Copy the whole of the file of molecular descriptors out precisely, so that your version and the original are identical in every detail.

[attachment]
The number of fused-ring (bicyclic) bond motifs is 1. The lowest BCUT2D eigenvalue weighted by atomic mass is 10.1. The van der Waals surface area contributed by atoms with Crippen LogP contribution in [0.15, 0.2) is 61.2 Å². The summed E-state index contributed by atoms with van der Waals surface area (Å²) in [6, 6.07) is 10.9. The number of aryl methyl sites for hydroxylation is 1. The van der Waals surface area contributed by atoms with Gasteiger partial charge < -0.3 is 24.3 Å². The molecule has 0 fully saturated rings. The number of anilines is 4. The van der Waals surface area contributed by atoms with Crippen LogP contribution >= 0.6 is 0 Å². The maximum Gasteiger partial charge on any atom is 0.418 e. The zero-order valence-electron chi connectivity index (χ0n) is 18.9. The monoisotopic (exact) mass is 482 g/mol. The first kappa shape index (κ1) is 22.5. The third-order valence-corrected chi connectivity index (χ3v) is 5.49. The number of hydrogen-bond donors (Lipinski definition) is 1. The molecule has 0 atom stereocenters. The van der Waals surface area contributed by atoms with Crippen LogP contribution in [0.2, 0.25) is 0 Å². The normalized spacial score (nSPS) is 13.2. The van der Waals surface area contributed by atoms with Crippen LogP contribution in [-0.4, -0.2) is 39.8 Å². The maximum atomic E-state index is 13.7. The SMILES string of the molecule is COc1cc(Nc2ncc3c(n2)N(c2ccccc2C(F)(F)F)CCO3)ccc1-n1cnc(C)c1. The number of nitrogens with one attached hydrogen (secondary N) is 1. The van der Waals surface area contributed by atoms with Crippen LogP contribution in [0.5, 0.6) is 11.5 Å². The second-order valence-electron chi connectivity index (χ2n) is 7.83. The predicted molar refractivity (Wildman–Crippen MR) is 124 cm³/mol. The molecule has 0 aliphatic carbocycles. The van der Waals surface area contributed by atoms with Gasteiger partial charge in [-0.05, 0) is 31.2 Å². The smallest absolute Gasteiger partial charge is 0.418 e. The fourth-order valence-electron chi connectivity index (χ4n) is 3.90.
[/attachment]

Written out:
The number of fused-ring (bicyclic) bond motifs is 1. The lowest BCUT2D eigenvalue weighted by atomic mass is 10.1. The van der Waals surface area contributed by atoms with Crippen LogP contribution in [0.15, 0.2) is 61.2 Å². The summed E-state index contributed by atoms with van der Waals surface area (Å²) in [6, 6.07) is 10.9. The number of aryl methyl sites for hydroxylation is 1. The van der Waals surface area contributed by atoms with Gasteiger partial charge < -0.3 is 24.3 Å². The molecule has 0 fully saturated rings. The number of anilines is 4. The van der Waals surface area contributed by atoms with Crippen LogP contribution >= 0.6 is 0 Å². The maximum Gasteiger partial charge on any atom is 0.418 e. The zero-order valence-electron chi connectivity index (χ0n) is 18.9. The monoisotopic (exact) mass is 482 g/mol. The first kappa shape index (κ1) is 22.5. The third-order valence-corrected chi connectivity index (χ3v) is 5.49. The number of hydrogen-bond donors (Lipinski definition) is 1. The molecule has 0 atom stereocenters. The van der Waals surface area contributed by atoms with Crippen LogP contribution in [0.2, 0.25) is 0 Å². The normalized spacial score (nSPS) is 13.2. The van der Waals surface area contributed by atoms with Crippen LogP contribution in [-0.4, -0.2) is 39.8 Å². The maximum atomic E-state index is 13.7. The SMILES string of the molecule is COc1cc(Nc2ncc3c(n2)N(c2ccccc2C(F)(F)F)CCO3)ccc1-n1cnc(C)c1. The number of nitrogens with one attached hydrogen (secondary N) is 1. The van der Waals surface area contributed by atoms with Crippen LogP contribution in [0.5, 0.6) is 11.5 Å². The second-order valence-electron chi connectivity index (χ2n) is 7.83. The predicted molar refractivity (Wildman–Crippen MR) is 124 cm³/mol. The molecule has 0 aliphatic carbocycles. The van der Waals surface area contributed by atoms with Gasteiger partial charge in [-0.05, 0) is 31.2 Å². The smallest absolute Gasteiger partial charge is 0.418 e. The fourth-order valence-electron chi connectivity index (χ4n) is 3.90.